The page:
Putting a charging station into your own home is incredibly convenient and simpler than most drivers assume.
The electric vehicle market is on the rise, according to a report from EEI. Researchers found that right now, there are more than 1.18 million electric vehicles on American roads, and sales have increased dramatically year over year. 2018 saw an 81% rise in EV sales compared to 2017, and sales rose 10% during the first quarter of 2019, around 61,000 people bought EVs.
One of the first steps for these drivers, as well as those looking at an EV purchase in the near future, is installing a charger. Putting a charging station into your own home is incredibly convenient and simpler than most drivers assume.
Let's take a look at a few things you should know about installing an EV charger at your residence.
1. Understand How It Works
Before you put one of these advanced pieces of technology into your home, it is good to have a basic understanding of how it functions. As Green Tech Media contributor Tom Konrad pointed out, a home charging station, or "electric vehicle supply equipment," does not actually charge your car. Instead, the station provides traditional household alternating current to your car's on-board charger, which then converts it to direct current and stores it in your car's battery.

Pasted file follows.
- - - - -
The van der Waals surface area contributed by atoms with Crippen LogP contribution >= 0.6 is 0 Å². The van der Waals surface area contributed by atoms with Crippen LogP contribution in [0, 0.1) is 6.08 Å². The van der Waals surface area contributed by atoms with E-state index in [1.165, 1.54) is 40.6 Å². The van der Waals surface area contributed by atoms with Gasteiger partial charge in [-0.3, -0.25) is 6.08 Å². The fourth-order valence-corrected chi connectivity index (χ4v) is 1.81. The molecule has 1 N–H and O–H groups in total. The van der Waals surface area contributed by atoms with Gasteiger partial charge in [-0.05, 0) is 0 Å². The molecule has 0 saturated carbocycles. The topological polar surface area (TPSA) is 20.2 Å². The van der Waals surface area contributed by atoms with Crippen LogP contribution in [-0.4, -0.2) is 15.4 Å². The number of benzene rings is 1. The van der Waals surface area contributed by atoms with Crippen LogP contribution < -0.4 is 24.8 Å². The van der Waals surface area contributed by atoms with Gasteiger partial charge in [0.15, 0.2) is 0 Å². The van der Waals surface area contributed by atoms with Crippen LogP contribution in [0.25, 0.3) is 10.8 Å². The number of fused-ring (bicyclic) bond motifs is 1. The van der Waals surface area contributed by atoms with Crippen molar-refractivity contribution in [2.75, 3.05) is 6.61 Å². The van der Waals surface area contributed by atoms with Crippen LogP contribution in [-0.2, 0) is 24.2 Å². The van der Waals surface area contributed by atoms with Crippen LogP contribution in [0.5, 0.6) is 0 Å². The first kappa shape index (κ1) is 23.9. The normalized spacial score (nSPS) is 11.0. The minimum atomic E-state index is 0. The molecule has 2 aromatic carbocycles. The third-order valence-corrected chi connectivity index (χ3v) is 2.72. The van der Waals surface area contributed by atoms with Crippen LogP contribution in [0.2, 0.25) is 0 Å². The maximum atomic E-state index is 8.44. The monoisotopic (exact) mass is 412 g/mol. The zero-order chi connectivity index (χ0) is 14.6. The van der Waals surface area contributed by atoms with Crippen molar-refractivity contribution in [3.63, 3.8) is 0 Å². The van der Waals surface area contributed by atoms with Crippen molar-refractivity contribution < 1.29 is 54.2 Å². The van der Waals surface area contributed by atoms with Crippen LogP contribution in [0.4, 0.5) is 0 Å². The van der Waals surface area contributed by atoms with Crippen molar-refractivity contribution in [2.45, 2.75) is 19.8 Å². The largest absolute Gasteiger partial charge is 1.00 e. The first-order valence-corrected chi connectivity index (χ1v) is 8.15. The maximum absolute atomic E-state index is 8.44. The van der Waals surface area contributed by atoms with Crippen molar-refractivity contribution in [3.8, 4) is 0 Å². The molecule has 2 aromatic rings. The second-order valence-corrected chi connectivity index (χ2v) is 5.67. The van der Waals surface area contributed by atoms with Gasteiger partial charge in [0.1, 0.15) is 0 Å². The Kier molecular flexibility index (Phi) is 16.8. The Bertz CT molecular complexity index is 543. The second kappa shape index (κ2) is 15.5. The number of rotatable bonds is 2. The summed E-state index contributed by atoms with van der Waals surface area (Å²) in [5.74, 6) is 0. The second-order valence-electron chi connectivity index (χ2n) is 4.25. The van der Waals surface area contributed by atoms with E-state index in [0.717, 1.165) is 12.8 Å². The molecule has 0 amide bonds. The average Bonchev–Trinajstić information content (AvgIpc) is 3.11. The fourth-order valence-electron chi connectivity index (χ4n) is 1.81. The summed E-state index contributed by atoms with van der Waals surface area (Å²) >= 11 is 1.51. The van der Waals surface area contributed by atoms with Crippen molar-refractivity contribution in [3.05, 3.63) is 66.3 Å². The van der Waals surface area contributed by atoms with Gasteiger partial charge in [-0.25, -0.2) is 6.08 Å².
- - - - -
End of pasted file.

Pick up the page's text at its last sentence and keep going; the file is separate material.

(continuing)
There are different types of chargers that support different levels and speed of charging. It's important for drivers to look into their options to ensure that they have the power they need at home but don't overestimate their requirements.
2. Consider the Different Level Chargers
Currently, there are three levels of chargers on the market. As Consumer Reports noted, Level 1 and Level 2 chargers are ideal for residential installations. Level 3 chargers, on the other hand, are very high voltage, fast-charging stations that can be quite expensive and aren't well-suited for home use. In addition, the regular utilization of a Level 3 charger can damage the EV's battery.
A Level 1 charger is a great home option, as it plugs right into a traditional 120-volt electrical outlet. This makes it extremely simple to plug in and charge your EV at home, but this lower voltage level means charging can take much longer - 20 hours or more for a fully electric vehicle or 7-plus hours for a hybrid. These are best for topping off your battery and not necessarily providing a regular, full charge.
A Level 2 charger, on the other hand, is a 240-volt station that can provide an output of up to 32 amps. This means a Level 2 can provide a full charge about five times faster, compared to a Level 1 charger.
When selecting a charger, consider the type of vehicle you have, how often you drive, the distance you travel, and how quickly you need to charge your car's battery.
3. The Cost of Home Charging and Utilities
When it comes to cost, drivers should think about not only the price of the charging station itself but also the cost of electricity.
According to the U.S. Office of Energy Efficiency & Renewable Energy, the national average price of energy utility is about 12.6 cents/kwh.
"[F]ully charging an all-electric vehicle with a 100 mile range and depleted battery would only cost about the same as operating an average central air conditioner for six hours." The Office of Energy Efficiency stated.
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